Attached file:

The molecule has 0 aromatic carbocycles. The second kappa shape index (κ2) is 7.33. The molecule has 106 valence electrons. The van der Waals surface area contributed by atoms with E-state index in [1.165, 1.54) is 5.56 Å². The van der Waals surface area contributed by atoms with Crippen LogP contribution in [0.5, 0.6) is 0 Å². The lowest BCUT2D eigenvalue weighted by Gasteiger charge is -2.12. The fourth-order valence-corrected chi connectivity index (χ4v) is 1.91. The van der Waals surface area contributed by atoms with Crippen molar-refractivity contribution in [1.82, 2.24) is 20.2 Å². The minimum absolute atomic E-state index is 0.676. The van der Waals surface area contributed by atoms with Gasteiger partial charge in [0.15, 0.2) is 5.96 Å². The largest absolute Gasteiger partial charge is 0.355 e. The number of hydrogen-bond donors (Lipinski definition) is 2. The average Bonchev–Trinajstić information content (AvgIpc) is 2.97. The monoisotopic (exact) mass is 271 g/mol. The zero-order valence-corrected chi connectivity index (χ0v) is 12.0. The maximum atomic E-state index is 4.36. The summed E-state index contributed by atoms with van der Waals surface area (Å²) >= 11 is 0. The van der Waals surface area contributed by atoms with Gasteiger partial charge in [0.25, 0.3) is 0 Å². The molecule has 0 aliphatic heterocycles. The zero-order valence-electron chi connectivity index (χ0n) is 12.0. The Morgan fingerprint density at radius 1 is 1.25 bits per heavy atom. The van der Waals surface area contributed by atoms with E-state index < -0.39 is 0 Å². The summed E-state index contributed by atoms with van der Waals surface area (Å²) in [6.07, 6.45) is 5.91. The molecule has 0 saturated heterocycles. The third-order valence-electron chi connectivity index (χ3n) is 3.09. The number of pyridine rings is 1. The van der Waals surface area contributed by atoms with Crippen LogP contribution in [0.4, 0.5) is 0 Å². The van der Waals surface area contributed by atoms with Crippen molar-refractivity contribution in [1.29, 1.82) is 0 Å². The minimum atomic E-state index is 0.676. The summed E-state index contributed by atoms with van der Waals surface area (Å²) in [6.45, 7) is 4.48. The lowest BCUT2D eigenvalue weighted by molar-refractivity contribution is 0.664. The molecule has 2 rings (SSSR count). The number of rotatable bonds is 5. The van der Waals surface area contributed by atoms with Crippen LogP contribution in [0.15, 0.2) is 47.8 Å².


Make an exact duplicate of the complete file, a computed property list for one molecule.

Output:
The molecule has 0 aromatic carbocycles. The second kappa shape index (κ2) is 7.33. The molecule has 106 valence electrons. The van der Waals surface area contributed by atoms with E-state index in [1.165, 1.54) is 5.56 Å². The van der Waals surface area contributed by atoms with Crippen LogP contribution in [0.5, 0.6) is 0 Å². The lowest BCUT2D eigenvalue weighted by Gasteiger charge is -2.12. The fourth-order valence-corrected chi connectivity index (χ4v) is 1.91. The van der Waals surface area contributed by atoms with Crippen molar-refractivity contribution in [1.82, 2.24) is 20.2 Å². The minimum absolute atomic E-state index is 0.676. The van der Waals surface area contributed by atoms with Gasteiger partial charge in [0.15, 0.2) is 5.96 Å². The largest absolute Gasteiger partial charge is 0.355 e. The number of hydrogen-bond donors (Lipinski definition) is 2. The average Bonchev–Trinajstić information content (AvgIpc) is 2.97. The monoisotopic (exact) mass is 271 g/mol. The zero-order valence-corrected chi connectivity index (χ0v) is 12.0. The maximum atomic E-state index is 4.36. The summed E-state index contributed by atoms with van der Waals surface area (Å²) >= 11 is 0. The van der Waals surface area contributed by atoms with Gasteiger partial charge in [0.25, 0.3) is 0 Å². The molecule has 0 aliphatic heterocycles. The zero-order valence-electron chi connectivity index (χ0n) is 12.0. The Morgan fingerprint density at radius 1 is 1.25 bits per heavy atom. The van der Waals surface area contributed by atoms with E-state index < -0.39 is 0 Å². The summed E-state index contributed by atoms with van der Waals surface area (Å²) in [6.07, 6.45) is 5.91. The molecule has 0 saturated heterocycles. The third-order valence-electron chi connectivity index (χ3n) is 3.09. The number of pyridine rings is 1. The van der Waals surface area contributed by atoms with Crippen LogP contribution in [0.4, 0.5) is 0 Å². The van der Waals surface area contributed by atoms with Crippen molar-refractivity contribution in [1.29, 1.82) is 0 Å². The minimum atomic E-state index is 0.676. The summed E-state index contributed by atoms with van der Waals surface area (Å²) in [6.45, 7) is 4.48. The lowest BCUT2D eigenvalue weighted by molar-refractivity contribution is 0.664. The molecule has 2 rings (SSSR count). The number of rotatable bonds is 5. The van der Waals surface area contributed by atoms with Crippen LogP contribution in [0.15, 0.2) is 47.8 Å².